I might fail, but that's okay with me.

 

Next I'm going to experiment and find out how to display a dot in SVG. Then I'll put the dot code after every path "move" that draws the letter vectors. Displaying the result, I'll find the place where the dot looks natural as the end of one curve and the start of the next. That way I can create separate SVG nodes for each "segment" of each letter. There should be a tool to do this, but since there is not, I'll try doing it manually. (I also have to figure out how to animate the transition from a solid letter to an outline letter.)

 

Once this is done (segmenting letters into just a few lines and curves), I'll have to figure out how to hide more complex graphics (by making them skinny) behind a segment, and how to expand them out so that parts of letter seem to bulge and create geometric patterns that grow and morph.

 

Finally, I'll reverse all the animation, so that an initial pattern of words or line drawings has interesting transformations that end up as my logo, with maybe a final playful flower transformation of the required "tm" symbol.

 

I may have to go to a canvas-based library, so I can draw points, curves, and objects directly, not just animate css properties, which to me is less interesting. Having to predefine all displayed objects as DOM nodes doesn't seem natural to me. I wish there existed a complete animation library for SVG, but there isn't. I will have to investigate canvas-based libraries, to find one that is easy to use.

 

If I do accomplish something (which is iffy at this point), I will post it here. The tools I really need for accomplishing easily what I have in mind probably do not exist, but should. I speculate that no one is interested in doing really hard and innovative things in an animation tool. Strange.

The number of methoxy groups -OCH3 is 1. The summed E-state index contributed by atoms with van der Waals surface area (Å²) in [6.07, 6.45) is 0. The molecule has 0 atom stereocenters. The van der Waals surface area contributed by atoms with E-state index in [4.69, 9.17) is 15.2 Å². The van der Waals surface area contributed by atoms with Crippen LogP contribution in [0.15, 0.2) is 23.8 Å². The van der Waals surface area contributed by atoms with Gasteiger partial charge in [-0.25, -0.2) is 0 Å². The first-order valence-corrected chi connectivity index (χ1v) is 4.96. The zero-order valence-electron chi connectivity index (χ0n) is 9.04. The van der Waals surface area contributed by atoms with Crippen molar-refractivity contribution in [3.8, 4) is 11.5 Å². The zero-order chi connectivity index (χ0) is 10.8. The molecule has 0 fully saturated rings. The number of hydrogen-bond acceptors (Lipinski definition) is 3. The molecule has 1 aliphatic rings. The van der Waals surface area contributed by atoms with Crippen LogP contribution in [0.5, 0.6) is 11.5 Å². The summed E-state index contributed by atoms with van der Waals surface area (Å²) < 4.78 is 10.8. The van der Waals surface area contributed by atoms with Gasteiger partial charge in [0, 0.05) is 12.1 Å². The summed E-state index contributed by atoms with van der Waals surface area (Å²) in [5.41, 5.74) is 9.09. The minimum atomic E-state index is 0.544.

Thanks for all your help.

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5 hours ago, David Spector said:

The tools I really need for accomplishing easily what I have in mind probably do not exist, but should. I speculate that no one is interested in doing really hard and innovative things in an animation tool. Strange.

 

Not strange. Animations are usually pretty bespoke, so there's not a lot of need to maintain a tool that you're only going to use once. For example, Jack just made a tool to split apart the paths in his demos for you, but he's probably never going to use it again. I also make a lot of tools that I think will be useful in the future, but it never turns out that way.

 

There is no easy button when it comes to animations. Learn everything you can about JavaScript, and then you can make your own tools. When people ask me how to become better, my response is always the same, go through all these Coding Math videos.

https://www.youtube.com/user/codingmath/videos

 

They show how to do fun stuff like physics, particle emitters, and even how to create your own tweening engine, but it's not something that you will be able to go through in a week or two... or month. It will take time.

 

5 hours ago, David Spector said: